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Farber and Faulhaber on the “Dead hand of regulation”

By 21 December 2010 2 Comments

Inter-networking pioneer David J. Farber and professor Gerald R. Faulhaber have articulated one of the most important points in the Net Neutrality debate by pointing out the dangers of the “Dead hand of regulation”.

Customer needs take second place; regulatory “rent-seeking” becomes the rule of the day, and a previously innovative and vibrant industry becomes a creature of government rule-making. Advocates of government-mandated network neutrality have argued this is necessary to permit new and resource-poor innovators to bring their products to market; in fact, it will have exactly the opposite effect: innovators are better at fighting it out in the market with better products rather than fighting it out in front of the FCC with high-priced lawyers; they will lose out.

I can’t stress the importance of this point enough.  I can’t remember the last time an innovative startup had the resources to retain high-priced lawyers or were able to make significant donations to powerful politicians.  They’re busy innovating and acquiring the minimum funds needed to implement their ideas while the large incumbent companies are weighed down in their own bureaucratic dead weight.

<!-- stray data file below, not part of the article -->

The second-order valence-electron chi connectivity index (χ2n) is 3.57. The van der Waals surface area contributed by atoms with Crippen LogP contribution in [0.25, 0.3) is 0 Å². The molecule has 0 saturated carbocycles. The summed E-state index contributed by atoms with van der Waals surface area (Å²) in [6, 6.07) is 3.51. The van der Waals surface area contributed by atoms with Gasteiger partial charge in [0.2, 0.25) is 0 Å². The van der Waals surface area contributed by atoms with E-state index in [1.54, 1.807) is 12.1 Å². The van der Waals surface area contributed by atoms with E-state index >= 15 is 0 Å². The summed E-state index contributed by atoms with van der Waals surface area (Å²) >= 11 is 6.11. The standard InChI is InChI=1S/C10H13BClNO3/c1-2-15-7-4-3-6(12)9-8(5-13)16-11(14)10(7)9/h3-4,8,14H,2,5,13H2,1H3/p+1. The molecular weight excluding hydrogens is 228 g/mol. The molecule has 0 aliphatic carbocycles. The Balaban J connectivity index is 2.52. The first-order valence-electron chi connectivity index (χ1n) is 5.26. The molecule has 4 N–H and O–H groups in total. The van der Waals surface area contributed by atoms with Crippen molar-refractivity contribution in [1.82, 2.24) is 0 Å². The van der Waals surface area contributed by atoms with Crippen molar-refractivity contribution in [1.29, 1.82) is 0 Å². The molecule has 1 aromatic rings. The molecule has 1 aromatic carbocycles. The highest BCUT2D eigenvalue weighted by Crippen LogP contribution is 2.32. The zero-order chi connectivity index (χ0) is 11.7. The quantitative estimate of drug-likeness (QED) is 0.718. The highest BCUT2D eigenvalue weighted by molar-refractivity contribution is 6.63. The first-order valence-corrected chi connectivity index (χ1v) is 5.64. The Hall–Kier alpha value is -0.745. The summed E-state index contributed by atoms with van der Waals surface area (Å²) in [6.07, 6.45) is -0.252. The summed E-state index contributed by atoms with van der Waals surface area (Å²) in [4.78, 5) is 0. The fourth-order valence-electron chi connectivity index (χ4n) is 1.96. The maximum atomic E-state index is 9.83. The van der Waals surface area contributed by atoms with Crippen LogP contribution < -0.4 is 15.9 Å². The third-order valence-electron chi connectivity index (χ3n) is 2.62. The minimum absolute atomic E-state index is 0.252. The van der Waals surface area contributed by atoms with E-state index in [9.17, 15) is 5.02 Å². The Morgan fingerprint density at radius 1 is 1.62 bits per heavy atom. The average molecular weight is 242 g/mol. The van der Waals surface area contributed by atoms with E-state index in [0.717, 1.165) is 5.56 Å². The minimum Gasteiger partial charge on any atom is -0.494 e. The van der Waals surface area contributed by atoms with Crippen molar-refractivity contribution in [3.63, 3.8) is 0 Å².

Powerhouses like IBM and Xerox were toppled by tiny startups like Microsoft and Apple even as regulators brought anti-trust proceedings against IBM.  Then even as regulators fought Microsoft over Internet Explorer, Microsoft saw their control of the Internet wrestled away by Google despite all of Microsoft’s efforts to remain competitive.  Then before Google even has time to celebrate, they’re facing a massive threat from Facebook and Twitter.  All these examples showed that true innovation always won over market power and money.

Now the Government promises to step in to help prop up so-called innovators where “innovation” is merely a euphemism for cost shifting and free riding.  We have executives of peer-to-peer companies boasting to reporters and prospective investors that they’ve shifted all their costs, including bandwidth, server hosting, and even electricity to consumers and their broadband providers.  The problem is that when you have to prop something up with the force of government, it isn’t true innovation.

Under “real” Net Neutrality, consumers can no longer be trusted to avoid walled gardens so they argue that government should simply outlaw limited wireless services like the Kindle.  The Internet’s peering and transit agreements that have always worked fine under the free market will not be decided by five (actually three) unelected regulators.

As Farber and Faulhaber articulated so clearly, the power tilts back towards the large companies once the winners and losers are determined by regulators rather than the market place.  It won’t matter how innovative a new startup’s product is if they can’t afford the lawyers, the lobbying, and the donations.